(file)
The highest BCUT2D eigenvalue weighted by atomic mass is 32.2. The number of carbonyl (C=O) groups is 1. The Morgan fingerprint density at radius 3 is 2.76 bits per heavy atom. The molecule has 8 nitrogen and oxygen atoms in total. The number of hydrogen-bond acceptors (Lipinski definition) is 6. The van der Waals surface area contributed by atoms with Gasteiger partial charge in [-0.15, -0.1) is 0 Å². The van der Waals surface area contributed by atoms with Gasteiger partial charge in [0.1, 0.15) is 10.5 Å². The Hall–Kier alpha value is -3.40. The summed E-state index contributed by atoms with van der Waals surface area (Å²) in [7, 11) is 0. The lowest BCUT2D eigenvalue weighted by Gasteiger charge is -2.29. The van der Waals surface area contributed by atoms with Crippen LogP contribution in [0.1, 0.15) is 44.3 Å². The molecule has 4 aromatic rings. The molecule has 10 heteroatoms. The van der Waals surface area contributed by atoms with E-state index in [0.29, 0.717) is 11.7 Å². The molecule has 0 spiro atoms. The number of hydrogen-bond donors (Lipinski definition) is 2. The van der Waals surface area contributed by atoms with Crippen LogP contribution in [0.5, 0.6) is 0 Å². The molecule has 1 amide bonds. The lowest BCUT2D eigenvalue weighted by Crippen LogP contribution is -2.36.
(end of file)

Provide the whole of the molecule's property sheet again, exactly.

The highest BCUT2D eigenvalue weighted by atomic mass is 32.2. The number of carbonyl (C=O) groups is 1. The Morgan fingerprint density at radius 3 is 2.76 bits per heavy atom. The molecule has 8 nitrogen and oxygen atoms in total. The number of hydrogen-bond acceptors (Lipinski definition) is 6. The van der Waals surface area contributed by atoms with Gasteiger partial charge in [-0.15, -0.1) is 0 Å². The van der Waals surface area contributed by atoms with Gasteiger partial charge in [0.1, 0.15) is 10.5 Å². The Hall–Kier alpha value is -3.40. The summed E-state index contributed by atoms with van der Waals surface area (Å²) in [7, 11) is 0. The lowest BCUT2D eigenvalue weighted by Gasteiger charge is -2.29. The van der Waals surface area contributed by atoms with Crippen LogP contribution in [0.1, 0.15) is 44.3 Å². The molecule has 4 aromatic rings. The molecule has 10 heteroatoms. The van der Waals surface area contributed by atoms with E-state index in [0.29, 0.717) is 11.7 Å². The molecule has 0 spiro atoms. The number of hydrogen-bond donors (Lipinski definition) is 2. The van der Waals surface area contributed by atoms with Crippen LogP contribution in [0.5, 0.6) is 0 Å². The molecule has 1 amide bonds. The lowest BCUT2D eigenvalue weighted by Crippen LogP contribution is -2.36.